As parents Amanda Kane and Robert Francey prepare for their fragile young son’s discharge from hospital, they realised that not all of the specialist equipment they will need to help care for Noah is available through local statutory services.
Noah has a number of conditions which affect his brain. Dandy Walker Syndrome affects the part which coordinates movement; lissencephaly is a rare neural condition which causes difficulty in swallowing and polymicrogyria can result in seizures. He uses oxygen regularly and requires suctioning to prevent him from choking.
Key to their being able to get Noah around and about their home town of Lisburn with his older brother Lucas is a specialist buggy that will safely accommodate all his emergency equipment – oxygen cylinder, suction and feeding pumps and specialist monitor.
Noah’s occupational therapist advised the family to contact leading UK children’s disability charity Newlife Foundation for help to access this costly equipment. Newlife has worked with more than 300 families across Northern Ireland, many of them facing similar barriers to getting the equipment they need to help care for their life-limited children.
Recognising the urgency of the situation, Newlife delivered the buggy to the Ulster Hospital in Belfast last month (December), so Noah has an alternative to being in bed and his parents can prepare for him going home in 2015.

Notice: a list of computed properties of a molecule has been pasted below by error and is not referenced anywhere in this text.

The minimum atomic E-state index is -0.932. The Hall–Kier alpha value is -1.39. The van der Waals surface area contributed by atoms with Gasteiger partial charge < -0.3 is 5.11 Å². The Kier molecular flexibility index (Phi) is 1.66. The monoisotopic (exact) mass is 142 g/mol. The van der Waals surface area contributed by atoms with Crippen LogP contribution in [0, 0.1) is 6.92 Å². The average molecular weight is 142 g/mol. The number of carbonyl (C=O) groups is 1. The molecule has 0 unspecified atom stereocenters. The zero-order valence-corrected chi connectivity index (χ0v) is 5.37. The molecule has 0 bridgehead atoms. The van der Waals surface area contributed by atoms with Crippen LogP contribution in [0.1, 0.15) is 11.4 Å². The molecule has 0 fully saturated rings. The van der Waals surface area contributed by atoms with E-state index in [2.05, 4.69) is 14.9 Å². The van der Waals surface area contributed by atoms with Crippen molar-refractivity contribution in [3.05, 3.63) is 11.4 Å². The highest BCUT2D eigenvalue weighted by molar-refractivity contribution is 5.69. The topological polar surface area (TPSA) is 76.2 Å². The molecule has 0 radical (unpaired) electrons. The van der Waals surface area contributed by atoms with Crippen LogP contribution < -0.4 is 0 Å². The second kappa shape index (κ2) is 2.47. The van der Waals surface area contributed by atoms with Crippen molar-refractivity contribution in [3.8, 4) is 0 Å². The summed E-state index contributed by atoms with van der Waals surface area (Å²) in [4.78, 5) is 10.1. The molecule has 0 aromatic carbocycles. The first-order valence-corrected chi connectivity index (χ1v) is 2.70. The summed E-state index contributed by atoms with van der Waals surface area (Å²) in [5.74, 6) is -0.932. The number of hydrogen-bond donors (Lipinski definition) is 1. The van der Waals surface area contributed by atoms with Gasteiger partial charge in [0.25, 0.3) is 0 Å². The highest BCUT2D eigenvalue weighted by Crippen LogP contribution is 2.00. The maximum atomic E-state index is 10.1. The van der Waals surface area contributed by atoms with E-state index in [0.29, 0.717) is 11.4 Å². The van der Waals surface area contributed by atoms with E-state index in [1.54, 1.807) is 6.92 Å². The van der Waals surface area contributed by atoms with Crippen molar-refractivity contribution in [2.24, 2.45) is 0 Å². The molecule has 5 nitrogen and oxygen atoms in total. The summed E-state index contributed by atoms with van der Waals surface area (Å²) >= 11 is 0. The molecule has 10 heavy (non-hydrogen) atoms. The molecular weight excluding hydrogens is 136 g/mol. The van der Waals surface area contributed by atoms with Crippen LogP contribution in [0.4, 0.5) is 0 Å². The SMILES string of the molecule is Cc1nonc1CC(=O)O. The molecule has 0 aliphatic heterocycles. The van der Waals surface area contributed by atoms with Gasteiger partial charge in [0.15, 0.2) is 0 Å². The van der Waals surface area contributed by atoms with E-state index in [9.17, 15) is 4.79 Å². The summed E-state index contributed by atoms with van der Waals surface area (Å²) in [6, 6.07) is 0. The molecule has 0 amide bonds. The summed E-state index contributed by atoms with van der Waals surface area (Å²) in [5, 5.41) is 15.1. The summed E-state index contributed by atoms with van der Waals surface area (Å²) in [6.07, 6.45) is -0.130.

Amanda said: “We are currently working with the hospital on a discharge plan for Noah; he will need quite a lot of care at home. Getting this buggy is important to us because there are none available through statutory services and we will need the specialist equipment if we want to take him out anywhere. It will enable us to do simple family things like take Noah and Lucas to the local park.”
She added: “Having it in time for Christmas meant that we were able to take Noah for a walk around the hospital for a change of scenery.”
Amanda, Robert, Lucas and Noah celebrated Christmas Day at the hospital with an extended family get-together in the family room where little Noah was able to meet some of his relatives for the very first time. Amanda added: “It was an alternative to him being in bed and meant we could spend time together as a family.”
Pictured: Noah Francey